When reviewing their revenue streams and overall financial performance, some healthcare facilities only look at the broadest data points, such as their total payments or the number of denied claims.

However, a proactive and knowledgeable administrative team can do so much more when reviewing their business operations. Analyzing a deeper well of billing key performance indicators (KPIs) will help you generate a more robust revenue management cycle (RCM) that supports steady growth.

Here are a few more advanced billing KPIs that you should consider:

  • Resolve rate – The number of denied claims that you are able to overturn on appeal. This will help you understand if your staff is adequately trained in the claims process.
  • Receivables outstanding over 120 days – The percentage of your total receivables (payments from patients and reimbursements from insurers) that are not paid within 120 days of service. This will help you understand if you are being paid in a timely manner and how well your staff is equipped to follow up on late payments.
  • Average reimbursement per payor – The average amount that each of the insurance companies you work with reimburses you for the same medical service. Analyze your payments for the same procedure code across each payor. If you can prove that one payor pays well below average, you can use that data to help you negotiate a better reimbursement rate with that company on your next contract.

Start Generating More Revenue Today

Medical billing and collection can be tricky to understand, but the time and effort you put in will pay dividends in the future.

While there is a lot you can do on your own to create a more organized and efficient billing process, your overall revenue still largely depends on your payor contracts. Reimbursements from insurance companies are the lifeblood of any healthcare facility. Managing your contracts and negotiating better rates is a must if you want to succeed and grow as a business. That’s where PayrHealth comes in.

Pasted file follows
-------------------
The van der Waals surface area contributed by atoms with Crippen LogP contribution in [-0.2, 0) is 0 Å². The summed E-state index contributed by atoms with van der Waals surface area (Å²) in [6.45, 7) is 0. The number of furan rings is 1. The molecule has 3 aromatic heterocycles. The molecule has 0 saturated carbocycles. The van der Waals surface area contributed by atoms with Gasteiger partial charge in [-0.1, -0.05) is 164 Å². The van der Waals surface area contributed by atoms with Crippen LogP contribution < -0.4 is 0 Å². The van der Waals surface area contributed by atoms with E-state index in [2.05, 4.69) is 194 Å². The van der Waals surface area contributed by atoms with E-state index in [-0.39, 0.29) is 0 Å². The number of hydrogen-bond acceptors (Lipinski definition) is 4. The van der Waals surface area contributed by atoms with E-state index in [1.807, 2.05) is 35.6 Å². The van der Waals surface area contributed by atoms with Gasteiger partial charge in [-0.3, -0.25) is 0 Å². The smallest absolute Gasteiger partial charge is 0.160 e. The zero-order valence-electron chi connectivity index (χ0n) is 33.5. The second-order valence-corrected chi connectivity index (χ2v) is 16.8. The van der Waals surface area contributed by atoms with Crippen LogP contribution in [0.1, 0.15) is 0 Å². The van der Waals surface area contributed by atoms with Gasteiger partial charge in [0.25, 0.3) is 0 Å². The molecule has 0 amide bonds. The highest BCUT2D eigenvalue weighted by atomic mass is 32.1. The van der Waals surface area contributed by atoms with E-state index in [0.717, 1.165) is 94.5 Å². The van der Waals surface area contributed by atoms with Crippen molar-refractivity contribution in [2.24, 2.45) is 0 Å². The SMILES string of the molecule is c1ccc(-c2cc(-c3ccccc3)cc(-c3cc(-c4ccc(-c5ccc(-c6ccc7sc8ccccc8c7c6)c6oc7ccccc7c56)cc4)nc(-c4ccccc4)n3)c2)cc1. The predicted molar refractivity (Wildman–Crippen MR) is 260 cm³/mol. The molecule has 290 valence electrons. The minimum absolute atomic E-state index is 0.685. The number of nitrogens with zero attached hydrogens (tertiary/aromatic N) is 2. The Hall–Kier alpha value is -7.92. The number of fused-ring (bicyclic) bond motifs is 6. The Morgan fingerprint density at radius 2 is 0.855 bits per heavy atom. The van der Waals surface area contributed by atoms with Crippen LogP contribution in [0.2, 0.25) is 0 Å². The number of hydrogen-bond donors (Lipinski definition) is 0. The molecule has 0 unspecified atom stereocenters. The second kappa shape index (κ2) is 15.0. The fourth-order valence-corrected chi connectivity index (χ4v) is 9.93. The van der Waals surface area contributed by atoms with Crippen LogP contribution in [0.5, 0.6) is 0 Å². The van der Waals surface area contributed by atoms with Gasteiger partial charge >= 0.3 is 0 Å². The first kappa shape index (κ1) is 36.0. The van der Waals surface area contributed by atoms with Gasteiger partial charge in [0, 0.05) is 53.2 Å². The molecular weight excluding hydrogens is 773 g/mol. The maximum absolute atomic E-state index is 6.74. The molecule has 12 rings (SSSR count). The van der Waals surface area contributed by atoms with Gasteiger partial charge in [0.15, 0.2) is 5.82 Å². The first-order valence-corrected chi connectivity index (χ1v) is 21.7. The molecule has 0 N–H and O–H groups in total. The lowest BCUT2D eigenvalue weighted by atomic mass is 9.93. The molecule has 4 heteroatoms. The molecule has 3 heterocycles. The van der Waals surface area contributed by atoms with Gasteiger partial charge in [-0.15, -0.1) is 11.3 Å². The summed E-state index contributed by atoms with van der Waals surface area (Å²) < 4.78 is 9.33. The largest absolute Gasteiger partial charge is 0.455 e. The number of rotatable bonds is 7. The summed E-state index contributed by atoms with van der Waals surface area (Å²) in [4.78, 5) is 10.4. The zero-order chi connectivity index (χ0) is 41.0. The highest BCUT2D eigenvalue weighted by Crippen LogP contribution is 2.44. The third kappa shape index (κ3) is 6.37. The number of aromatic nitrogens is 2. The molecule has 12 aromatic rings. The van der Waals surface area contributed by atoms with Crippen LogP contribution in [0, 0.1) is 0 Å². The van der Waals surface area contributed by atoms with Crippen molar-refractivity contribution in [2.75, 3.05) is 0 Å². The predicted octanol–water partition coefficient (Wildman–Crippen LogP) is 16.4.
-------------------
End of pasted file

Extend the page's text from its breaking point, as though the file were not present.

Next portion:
Sign Better Contracts with PayrHealth

PayrHealth is the leading payor contract management solution. With over 25 years in business across all 50 states, PayrHealth has successfully negotiated more than 50,000 payor contracts. Signing better contracts helps you maximize your return on investment, expand your team, and focus on delivering the best patient outcomes.

PayrHealth works with all healthcare provider sizes and specialties. In addition to helping you negotiate reimbursement rates, PayrHealth keeps track of your payor contracts and alerts you to any changes that insurers make to the contract language, saving you time and money. Whether you’re looking for new contracts or you want to improve your current ones, PayrHealth can make it happen.

To start generating more revenue, contact us at PayrHealth today.


  1. Imagine Software. 8 Medical Billing Key Performance Indicators and Metrics You Should Be Tracking in 2018.
  2. Business News Daily. Medical Billing and Collection Tips From the Pros.  
  3. HAP USA. 6 Proactive Medical Billing Tips to Maximize Revenue.  
  4. Applied Medical Systems. 5 Medical Billing Tips to Improve Collections.